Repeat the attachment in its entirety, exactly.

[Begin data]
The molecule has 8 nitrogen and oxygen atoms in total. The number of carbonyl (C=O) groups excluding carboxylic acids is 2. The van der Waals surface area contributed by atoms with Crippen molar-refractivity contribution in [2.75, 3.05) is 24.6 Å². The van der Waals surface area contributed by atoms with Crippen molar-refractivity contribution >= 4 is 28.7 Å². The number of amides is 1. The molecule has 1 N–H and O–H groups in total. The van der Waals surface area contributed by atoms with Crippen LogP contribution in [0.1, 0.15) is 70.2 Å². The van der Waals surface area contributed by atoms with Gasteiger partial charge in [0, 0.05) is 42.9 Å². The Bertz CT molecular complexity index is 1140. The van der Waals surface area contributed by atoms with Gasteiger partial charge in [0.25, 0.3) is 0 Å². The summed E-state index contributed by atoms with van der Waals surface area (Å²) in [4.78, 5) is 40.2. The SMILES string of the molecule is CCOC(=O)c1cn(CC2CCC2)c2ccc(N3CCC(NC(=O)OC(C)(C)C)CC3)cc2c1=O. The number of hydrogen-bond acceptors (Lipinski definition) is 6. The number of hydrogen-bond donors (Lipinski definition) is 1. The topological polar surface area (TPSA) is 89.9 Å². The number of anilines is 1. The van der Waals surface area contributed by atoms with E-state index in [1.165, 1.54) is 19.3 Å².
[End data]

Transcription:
The molecule has 8 nitrogen and oxygen atoms in total. The number of carbonyl (C=O) groups excluding carboxylic acids is 2. The van der Waals surface area contributed by atoms with Crippen molar-refractivity contribution in [2.75, 3.05) is 24.6 Å². The van der Waals surface area contributed by atoms with Crippen molar-refractivity contribution >= 4 is 28.7 Å². The number of amides is 1. The molecule has 1 N–H and O–H groups in total. The van der Waals surface area contributed by atoms with Crippen LogP contribution in [0.1, 0.15) is 70.2 Å². The van der Waals surface area contributed by atoms with Gasteiger partial charge in [0, 0.05) is 42.9 Å². The Bertz CT molecular complexity index is 1140. The van der Waals surface area contributed by atoms with Gasteiger partial charge in [0.25, 0.3) is 0 Å². The summed E-state index contributed by atoms with van der Waals surface area (Å²) in [4.78, 5) is 40.2. The SMILES string of the molecule is CCOC(=O)c1cn(CC2CCC2)c2ccc(N3CCC(NC(=O)OC(C)(C)C)CC3)cc2c1=O. The number of hydrogen-bond acceptors (Lipinski definition) is 6. The number of hydrogen-bond donors (Lipinski definition) is 1. The topological polar surface area (TPSA) is 89.9 Å². The number of anilines is 1. The van der Waals surface area contributed by atoms with E-state index in [1.165, 1.54) is 19.3 Å².